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FBI downplays religious connection of hostage crisis at Jewish synagogue. It does not end well.

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Brandon Bell/Getty Images

The FBI and Associated Press were slammed Saturday over a bizarre tweet from the AP addressing the hostage situation at the Congregation Beth Israel synagogue in the Dallas-Fort Worth area on Saturday.

What did the FBI say?

After law enforcement announced the hostage-taker's death, the FBI seemingly downplayed the religious aspect of the crime.

"BREAKING: The FBI says the Texas synagogue hostage taker's demands were specifically focused on issue not connected to the Jewish community," the AP tweeted.

The AP quoted FBI Special Agent in Charge Matt DeSarno as the FBI official behind the remarks.

"DeSarno said the hostage taker was specifically focused on an issue not directly connected to the Jewish community and there was no immediate indication that the man had was part of any broader plan, but DeSarno said the agency’s investigation 'will have global reach,'" the news report said.

What was the reaction?

The AP's tweet immediately generated backlash for amplifying what DeSarno said. Critics questioned how law enforcement officials could arrive to such a conclusion when the investigation into the incident was in the earliest stages.

Others abruptly fact-checked the AP's tweet. In fact, despite attempts to downplay the religious aspect of the incident, the hostage-taker chose a synagogue on Sabbath where Jews were gathered and he allegedly demanded the release of a convicted terrorist known for being an adamant anti-Semite.

  • "I am sure the FBI will clean this up shortly, but until then, worth stating the obvious: The gunman did not travel thousands of miles to terrorize some Mormons. He sought out a synagogue and took it hostage over his grievances. That's targeting Jews, and there's a word for that," Yair Rosenberg said.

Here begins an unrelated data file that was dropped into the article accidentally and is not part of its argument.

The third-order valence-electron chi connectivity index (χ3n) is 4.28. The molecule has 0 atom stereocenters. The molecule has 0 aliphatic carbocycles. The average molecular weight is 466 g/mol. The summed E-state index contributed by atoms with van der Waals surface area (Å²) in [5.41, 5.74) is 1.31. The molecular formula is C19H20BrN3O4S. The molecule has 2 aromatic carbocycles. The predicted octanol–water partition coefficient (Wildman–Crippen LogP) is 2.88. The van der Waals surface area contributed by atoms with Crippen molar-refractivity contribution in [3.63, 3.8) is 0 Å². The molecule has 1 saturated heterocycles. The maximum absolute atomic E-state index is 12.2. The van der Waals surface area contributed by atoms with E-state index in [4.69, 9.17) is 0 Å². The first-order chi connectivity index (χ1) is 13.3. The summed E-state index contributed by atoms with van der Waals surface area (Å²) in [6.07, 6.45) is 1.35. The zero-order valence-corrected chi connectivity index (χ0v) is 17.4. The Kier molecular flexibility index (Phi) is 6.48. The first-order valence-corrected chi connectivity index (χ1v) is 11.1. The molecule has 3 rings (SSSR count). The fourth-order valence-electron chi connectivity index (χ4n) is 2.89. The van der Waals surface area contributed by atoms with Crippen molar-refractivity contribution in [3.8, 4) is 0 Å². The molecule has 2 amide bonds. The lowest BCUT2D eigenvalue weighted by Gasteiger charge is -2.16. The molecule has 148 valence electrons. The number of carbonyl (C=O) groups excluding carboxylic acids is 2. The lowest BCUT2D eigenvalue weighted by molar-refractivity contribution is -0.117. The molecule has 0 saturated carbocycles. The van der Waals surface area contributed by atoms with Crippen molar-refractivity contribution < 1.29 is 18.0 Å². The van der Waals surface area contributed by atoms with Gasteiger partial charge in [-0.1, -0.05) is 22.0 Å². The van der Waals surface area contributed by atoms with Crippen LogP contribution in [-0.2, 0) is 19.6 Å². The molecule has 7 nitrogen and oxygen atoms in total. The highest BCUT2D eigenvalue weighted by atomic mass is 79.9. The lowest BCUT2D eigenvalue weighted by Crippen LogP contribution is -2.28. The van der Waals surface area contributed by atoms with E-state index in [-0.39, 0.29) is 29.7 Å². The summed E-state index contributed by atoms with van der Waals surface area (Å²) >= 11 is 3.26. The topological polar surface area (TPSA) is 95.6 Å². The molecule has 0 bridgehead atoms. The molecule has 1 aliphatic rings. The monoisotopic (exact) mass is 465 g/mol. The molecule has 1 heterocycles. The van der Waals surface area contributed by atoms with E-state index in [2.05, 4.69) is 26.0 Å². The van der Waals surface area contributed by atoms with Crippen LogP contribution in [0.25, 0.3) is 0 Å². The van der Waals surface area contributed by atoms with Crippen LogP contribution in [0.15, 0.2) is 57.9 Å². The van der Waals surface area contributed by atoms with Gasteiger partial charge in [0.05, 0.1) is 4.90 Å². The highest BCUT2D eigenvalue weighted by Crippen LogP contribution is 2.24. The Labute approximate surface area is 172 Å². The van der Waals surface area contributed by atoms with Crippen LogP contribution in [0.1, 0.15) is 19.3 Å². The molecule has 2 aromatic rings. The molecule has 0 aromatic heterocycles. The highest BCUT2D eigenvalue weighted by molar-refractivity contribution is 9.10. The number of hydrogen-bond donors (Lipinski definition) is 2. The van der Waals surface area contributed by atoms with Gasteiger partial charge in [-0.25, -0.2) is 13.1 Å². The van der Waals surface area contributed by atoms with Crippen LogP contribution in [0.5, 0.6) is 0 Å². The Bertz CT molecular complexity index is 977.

• "[P]utting aside the absurdity of asking us to ignore the choice of venue, the choice of victims, that it was done on a Saturday specifically, and that it was apparently done on behalf of a rather outspoken anti-Semite ... this seems an unusually speedy determination by the FBI," Becket Adams said.
  • "A Muslim terrorist travels to a Synagogue on the Sabbath and takes a Rabbi and three other Jews hostage, while demanding the release of a convicted Antisemitic terrorist. Sorry @AP but I'm pretty sure that it's DIRECTLY connected to the Jewish community," one person observed.
  • "He was seeking the release of the virulent antisemite and convicted terrorist—Aafia Siddiqui. She blamed Jews for everything—likely he did too," Christina Sommers said.
  • "In a society where victimhood status confers prestige, it's very important that Jews never be seen as victims," one person observed.
  • "Islamic radical wandered into a synagogue in Texas by accident," David Harsanyi mocked.
  • "Yeah, the release of his sister who hates Jews and wants them dead. Feels like there might be some sort of connection there anyway," Noam Blum said.
  • "[O]h good I’m so glad to hear that a man who held four hostages in a synagogue for eleven hours after taking them during Shabbat services didn’t do it for any specific reason and this string of events was just a coincidence and not antisemitic at all. What a relief," another person mocked.
  • "Is this the same FBI that said the Bernie Bro who shot up the Republican baseball practice just chose a random field and had no political motives whatsoever?" one person mocked.

Fortunately, all hostages were released without injury. The suspect was killed, but law enforcement did not say who fired the fatal shot.

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